result.push_back({mid[0], mid[1], mid[2]});
  }

  return result;
}

using IndexedMesh=std::pair<VertexList, TriangleList>;

IndexedMesh make_icosphere(int subdivisions)
{
  VertexList vertices=icosahedron::vertices;
  TriangleList triangles=icosahedron::triangles;

  for (int i=0; i<subdivisions; ++i)
  {
    triangles=subdivide(vertices, triangles);
  }

  return{vertices, triangles};
}

There you go, a customly subdivided icosphere!
icosphere

Performance

Of course, this implementation is not the most runtime-efficient way to get the icosphere. But it is decent and very simple. Its performance depends mainly on the type of lookup used. I used a map instead of an unordered_map here for brevity, only because there’s no premade hash function for a std::pair of indices. In pratice, you would almost always use a hash-map or some kind of spatial structure, such as a grid, which makes this method a lot tougher to compete with. And certainly feasible for most applications!

The general pattern

The lookup-or-create pattern used in this code is very useful when creating indexed-meshes programmatically. I’m certainly not the only one who discovered it, but I think it needs to be more widely known. For example, I’ve used it when extracting voxel-membranes and isosurfaces from volumes. It works very well whenever you are creating your vertices from some well-defined parameters. Usually, it’s some tuple that describes the edge you are creating the vertex on. This is the case with marching cubes or marching tetrahedrons. It can, however, also be grid coordinates if you sparsely generate vertices on a grid, for example when meshing heightmaps.

ECMAScript 6 is coming

ECMAScript is the standardized specification of the scripting language that is the basis for JavaScript implementations in web browsers.

ECMAScript 5, which was released in 2009, is in widespread use today. Six years later in 2015 ECMAScript 6 was released, which introduced a lot of new features, especially additions to the syntax.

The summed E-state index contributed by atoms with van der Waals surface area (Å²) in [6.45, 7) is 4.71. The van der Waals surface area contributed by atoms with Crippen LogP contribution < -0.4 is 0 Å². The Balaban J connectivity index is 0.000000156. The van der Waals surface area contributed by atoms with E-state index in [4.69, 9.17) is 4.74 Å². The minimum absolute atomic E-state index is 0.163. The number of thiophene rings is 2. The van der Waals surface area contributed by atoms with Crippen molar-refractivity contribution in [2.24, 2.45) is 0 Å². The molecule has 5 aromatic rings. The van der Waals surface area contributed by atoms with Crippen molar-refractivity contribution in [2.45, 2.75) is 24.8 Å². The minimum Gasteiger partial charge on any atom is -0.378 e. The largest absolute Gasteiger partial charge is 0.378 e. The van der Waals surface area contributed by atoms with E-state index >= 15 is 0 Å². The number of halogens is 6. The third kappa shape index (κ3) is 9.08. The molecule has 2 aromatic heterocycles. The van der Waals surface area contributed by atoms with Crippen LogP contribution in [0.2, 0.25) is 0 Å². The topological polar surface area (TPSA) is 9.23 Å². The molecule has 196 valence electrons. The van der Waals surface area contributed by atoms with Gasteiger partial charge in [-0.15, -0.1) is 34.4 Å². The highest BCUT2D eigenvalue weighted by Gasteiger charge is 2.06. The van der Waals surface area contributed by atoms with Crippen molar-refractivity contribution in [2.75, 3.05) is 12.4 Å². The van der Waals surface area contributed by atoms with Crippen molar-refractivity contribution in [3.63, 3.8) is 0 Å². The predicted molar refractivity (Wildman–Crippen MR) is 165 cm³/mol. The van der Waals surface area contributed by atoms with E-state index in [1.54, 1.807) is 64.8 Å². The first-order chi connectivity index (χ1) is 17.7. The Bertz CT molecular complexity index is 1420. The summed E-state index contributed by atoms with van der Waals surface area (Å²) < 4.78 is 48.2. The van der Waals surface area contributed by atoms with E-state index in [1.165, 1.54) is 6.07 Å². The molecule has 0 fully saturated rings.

However, browser support for ES 6 needed some time to catch up.
If you look at the compatibility table for ES 6 support in modern browsers you can see that the current versions of the main browsers now support ES 6. This means that soon you will be able to write ES 6 code without the necessity of a ES6-to-ES5 cross-compiler like Babel.

The two features of ES 6 that will change the way JavaScript code will be written are in my opinion: the new class syntax and the new lambda syntax with lexical scope for ‘this’.

Class syntax

Up to now, if you wanted to define a new type with a constructor and methods on it, you would write something like this:

var MyClass = function(a, b) {
	this.a = a;
	this.b = b;
};
MyClass.prototype.methodA = function() {
	// ...
};
MyClass.prototype.methodB = function() {
	// ...
};
MyClass.prototype.methodC = function() {
	// ...
};

ES 6 introduces syntax support for this pattern with the class keyword, which makes class definitions shorter and more similar to class definitions in other object-oriented programming languages:

class MyClass {
	constructor(a, b) {
		this.a = a;
		this.b = b;
	}
	methodA() {
		// ...
	}
	methodB() {
		// ...
	}
	methodC() {
		// ...
	}
}

Arrow functions and lexical this

The biggest annoyance in JavaScript were the scoping rules of this. You always had to remember to rebind this if you wanted to use it inside an anonymous function: